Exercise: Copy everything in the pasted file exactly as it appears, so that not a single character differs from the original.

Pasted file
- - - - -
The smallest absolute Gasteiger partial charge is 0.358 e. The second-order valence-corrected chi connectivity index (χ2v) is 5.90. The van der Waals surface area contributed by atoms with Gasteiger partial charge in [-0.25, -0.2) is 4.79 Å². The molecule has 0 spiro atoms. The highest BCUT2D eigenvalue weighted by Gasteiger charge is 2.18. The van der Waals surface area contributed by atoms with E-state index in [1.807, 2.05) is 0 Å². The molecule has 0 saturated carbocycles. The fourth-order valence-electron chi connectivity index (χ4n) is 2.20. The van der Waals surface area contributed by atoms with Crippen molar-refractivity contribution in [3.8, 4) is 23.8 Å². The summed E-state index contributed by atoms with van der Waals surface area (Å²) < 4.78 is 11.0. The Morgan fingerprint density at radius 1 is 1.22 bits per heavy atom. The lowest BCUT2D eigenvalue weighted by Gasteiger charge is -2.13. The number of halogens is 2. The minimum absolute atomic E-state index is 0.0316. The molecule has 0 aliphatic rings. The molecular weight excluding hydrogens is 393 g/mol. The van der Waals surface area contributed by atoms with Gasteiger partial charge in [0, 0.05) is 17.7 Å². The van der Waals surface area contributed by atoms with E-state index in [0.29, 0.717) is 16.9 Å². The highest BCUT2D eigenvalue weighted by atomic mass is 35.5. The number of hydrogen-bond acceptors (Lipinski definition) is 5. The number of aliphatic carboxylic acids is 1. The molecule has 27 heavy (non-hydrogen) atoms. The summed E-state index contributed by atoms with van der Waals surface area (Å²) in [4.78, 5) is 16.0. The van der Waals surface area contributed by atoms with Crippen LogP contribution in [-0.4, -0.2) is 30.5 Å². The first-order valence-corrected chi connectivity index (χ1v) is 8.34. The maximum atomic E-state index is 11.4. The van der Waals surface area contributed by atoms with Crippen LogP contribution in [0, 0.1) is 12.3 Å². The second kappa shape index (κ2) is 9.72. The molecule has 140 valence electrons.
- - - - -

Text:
The smallest absolute Gasteiger partial charge is 0.358 e. The second-order valence-corrected chi connectivity index (χ2v) is 5.90. The van der Waals surface area contributed by atoms with Gasteiger partial charge in [-0.25, -0.2) is 4.79 Å². The molecule has 0 spiro atoms. The highest BCUT2D eigenvalue weighted by Gasteiger charge is 2.18. The van der Waals surface area contributed by atoms with E-state index in [1.807, 2.05) is 0 Å². The molecule has 0 saturated carbocycles. The fourth-order valence-electron chi connectivity index (χ4n) is 2.20. The van der Waals surface area contributed by atoms with Crippen molar-refractivity contribution in [3.8, 4) is 23.8 Å². The summed E-state index contributed by atoms with van der Waals surface area (Å²) < 4.78 is 11.0. The Morgan fingerprint density at radius 1 is 1.22 bits per heavy atom. The lowest BCUT2D eigenvalue weighted by Gasteiger charge is -2.13. The number of halogens is 2. The minimum absolute atomic E-state index is 0.0316. The molecule has 0 aliphatic rings. The molecular weight excluding hydrogens is 393 g/mol. The van der Waals surface area contributed by atoms with Gasteiger partial charge in [0, 0.05) is 17.7 Å². The van der Waals surface area contributed by atoms with E-state index in [0.29, 0.717) is 16.9 Å². The highest BCUT2D eigenvalue weighted by atomic mass is 35.5. The number of hydrogen-bond acceptors (Lipinski definition) is 5. The number of aliphatic carboxylic acids is 1. The molecule has 27 heavy (non-hydrogen) atoms. The summed E-state index contributed by atoms with van der Waals surface area (Å²) in [4.78, 5) is 16.0. The van der Waals surface area contributed by atoms with Crippen LogP contribution in [-0.4, -0.2) is 30.5 Å². The first-order valence-corrected chi connectivity index (χ1v) is 8.34. The maximum atomic E-state index is 11.4. The van der Waals surface area contributed by atoms with Crippen LogP contribution in [0, 0.1) is 12.3 Å². The second kappa shape index (κ2) is 9.72. The molecule has 140 valence electrons.